As much as we think of marathons as a physical achievement, I would argue it’s more so a mental accomplishment as well. This was a great read blending running and meditation, with concepts that can help in your every day life.
Mindfulness While Running: Running with my Dreamland Boxing Team
About a week prior to picking up this book, I ran some hills with our Dreamland Boxing team. Before hitting one steep incline, I told our fighters to focus on their breathe while running. Nasal breathing in – the slower the better. I challenged them to imagine them slowing their heart rates down, despite running uphill which makes that nearly impossible.
One of my fighters always has his music blasting through an external speaker – I was glad that he turned it off to embrace the moment. We ran in silence, focused on our breathe and being fully present during the uphill climb. Rather than worrying about the perceived difficulty of the run or trying to blast the music louder to motivate us – we were just doing. Instead of thinking about the pain of running XX more feet uphill, we were thinking about our run step-by-step, with none of the typical thoughts of “oh no, I’m only halfway” or “how am I going to keep this pace?” We got to the top and recapped how the run went. It’s a much more enjoyable experience when you can control your mind.
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Sandra Magallon making her Pro Debut on 4/1/22 at the Chumash Casino:
Tommy Moreno’s Next Fight: Halftime of the Stockton Heat vs Abbotsford Canucks hockey game at Stockton Arena on 3/25/22
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This Week at Dreamland Boxing:
Coach Ian’s Classes:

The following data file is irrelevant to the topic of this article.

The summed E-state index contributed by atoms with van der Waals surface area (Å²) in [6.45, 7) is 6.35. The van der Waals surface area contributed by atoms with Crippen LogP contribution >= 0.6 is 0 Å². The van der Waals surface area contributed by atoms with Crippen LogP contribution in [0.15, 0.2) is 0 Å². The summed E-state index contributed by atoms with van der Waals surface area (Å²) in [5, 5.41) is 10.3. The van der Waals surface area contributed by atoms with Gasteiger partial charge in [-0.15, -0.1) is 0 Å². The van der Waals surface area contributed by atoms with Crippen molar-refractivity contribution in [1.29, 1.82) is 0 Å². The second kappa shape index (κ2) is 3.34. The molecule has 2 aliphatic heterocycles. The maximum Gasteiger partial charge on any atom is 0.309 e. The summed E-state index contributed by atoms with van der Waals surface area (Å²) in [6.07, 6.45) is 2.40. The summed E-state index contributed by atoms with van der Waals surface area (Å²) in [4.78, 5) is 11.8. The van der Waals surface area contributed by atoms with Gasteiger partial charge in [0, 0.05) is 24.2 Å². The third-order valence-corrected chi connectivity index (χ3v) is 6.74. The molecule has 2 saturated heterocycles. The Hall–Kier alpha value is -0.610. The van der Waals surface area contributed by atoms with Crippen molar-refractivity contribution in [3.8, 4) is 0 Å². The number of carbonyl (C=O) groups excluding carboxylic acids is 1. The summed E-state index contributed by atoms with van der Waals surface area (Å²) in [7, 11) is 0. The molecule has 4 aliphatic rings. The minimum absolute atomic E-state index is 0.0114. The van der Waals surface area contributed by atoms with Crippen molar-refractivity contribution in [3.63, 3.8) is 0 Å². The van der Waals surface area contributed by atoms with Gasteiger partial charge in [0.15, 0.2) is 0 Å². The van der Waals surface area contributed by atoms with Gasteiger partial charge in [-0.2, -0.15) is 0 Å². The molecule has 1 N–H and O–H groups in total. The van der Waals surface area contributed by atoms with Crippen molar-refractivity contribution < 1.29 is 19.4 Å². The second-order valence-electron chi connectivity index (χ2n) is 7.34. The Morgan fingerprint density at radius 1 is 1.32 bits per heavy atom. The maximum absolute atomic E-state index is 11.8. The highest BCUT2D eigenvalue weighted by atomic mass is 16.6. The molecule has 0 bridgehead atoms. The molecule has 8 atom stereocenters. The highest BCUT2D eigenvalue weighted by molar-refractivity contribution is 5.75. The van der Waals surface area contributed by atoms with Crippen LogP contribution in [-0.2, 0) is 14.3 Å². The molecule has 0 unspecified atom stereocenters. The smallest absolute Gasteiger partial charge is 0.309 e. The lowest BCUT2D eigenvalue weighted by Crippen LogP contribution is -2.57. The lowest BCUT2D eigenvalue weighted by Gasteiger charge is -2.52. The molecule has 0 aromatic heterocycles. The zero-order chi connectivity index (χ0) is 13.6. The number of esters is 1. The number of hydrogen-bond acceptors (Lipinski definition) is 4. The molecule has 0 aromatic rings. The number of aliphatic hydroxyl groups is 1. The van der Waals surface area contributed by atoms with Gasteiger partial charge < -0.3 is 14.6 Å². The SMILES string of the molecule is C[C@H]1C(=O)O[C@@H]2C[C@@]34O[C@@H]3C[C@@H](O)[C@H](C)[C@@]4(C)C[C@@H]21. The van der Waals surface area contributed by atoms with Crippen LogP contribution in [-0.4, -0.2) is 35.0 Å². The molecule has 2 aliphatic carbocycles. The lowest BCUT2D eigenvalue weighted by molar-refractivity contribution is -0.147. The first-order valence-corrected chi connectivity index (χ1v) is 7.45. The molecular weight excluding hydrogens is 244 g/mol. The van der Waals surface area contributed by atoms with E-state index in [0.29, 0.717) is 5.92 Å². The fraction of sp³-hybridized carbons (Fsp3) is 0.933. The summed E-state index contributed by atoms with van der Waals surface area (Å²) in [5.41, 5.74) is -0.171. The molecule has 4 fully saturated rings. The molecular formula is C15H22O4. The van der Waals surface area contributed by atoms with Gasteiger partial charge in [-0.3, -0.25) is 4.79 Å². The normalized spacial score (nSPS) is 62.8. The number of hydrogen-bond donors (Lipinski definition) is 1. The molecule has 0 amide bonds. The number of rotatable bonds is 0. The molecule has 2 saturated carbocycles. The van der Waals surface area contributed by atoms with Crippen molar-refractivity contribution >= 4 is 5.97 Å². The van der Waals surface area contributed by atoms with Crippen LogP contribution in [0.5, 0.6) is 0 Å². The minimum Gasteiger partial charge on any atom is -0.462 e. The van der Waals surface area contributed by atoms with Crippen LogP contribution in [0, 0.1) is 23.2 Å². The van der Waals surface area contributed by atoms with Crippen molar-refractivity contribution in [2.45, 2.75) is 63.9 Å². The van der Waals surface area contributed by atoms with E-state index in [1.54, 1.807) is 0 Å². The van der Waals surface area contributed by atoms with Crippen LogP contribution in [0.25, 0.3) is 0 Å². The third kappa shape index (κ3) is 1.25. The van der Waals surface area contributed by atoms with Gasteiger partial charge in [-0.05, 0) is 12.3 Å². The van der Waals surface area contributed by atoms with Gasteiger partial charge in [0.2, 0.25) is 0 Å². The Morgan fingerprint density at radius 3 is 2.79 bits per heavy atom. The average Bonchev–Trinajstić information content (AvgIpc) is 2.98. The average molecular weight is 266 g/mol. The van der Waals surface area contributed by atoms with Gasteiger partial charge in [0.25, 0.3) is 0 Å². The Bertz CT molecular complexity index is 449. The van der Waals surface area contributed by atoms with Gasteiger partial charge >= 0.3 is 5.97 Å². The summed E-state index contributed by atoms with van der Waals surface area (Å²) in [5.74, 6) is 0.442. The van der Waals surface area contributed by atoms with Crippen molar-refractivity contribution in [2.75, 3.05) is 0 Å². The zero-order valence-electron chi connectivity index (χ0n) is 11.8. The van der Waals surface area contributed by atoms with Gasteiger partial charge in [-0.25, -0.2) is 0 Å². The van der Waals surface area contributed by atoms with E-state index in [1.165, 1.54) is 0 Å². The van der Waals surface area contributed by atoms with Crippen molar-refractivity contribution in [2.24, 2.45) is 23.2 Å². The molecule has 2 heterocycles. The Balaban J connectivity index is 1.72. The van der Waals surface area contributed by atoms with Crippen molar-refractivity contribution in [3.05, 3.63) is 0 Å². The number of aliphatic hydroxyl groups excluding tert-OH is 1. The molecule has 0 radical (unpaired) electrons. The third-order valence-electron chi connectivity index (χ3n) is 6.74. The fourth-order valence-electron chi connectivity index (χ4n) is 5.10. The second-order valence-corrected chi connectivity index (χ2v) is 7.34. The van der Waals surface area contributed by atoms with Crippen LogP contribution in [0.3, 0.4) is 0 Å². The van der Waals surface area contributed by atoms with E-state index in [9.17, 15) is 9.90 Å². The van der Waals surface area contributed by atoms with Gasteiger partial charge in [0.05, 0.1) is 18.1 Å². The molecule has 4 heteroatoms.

As you may know, I am currently donating my time to host virtual online boxing classes for the members of our 501c(3) non-profit boxing gym, Dreamland Boxing. As an active member of Dreamland, you will receive the materials and video recaps of each lesson through my website under the “Premium Drills” section.
Dreamland has also increased its outdoor capacity to 16 students per class, and lifted limits on how many classes you can sign up for in a week. Join me for a class on Fridays at 4:30PM!
Our practices this week featured the following:
- Defense, defense, defense!
- Smothering inside of stepping back
- Bodyweight circuits
- And more!
You must be a registered member to sign up for a class, you cannot just drop-in! If you are a current member, you will receive a sign-up link to reserve your time slot every Saturday. Reserve right away because slots fill up quick (by Monday)!!
If no slots are available, sign up for the waitlist and you will be notified if any slots open up.
Visit http://www.dreamlandboxing.org or email firstname.lastname@example.org for more information on how to sign up today!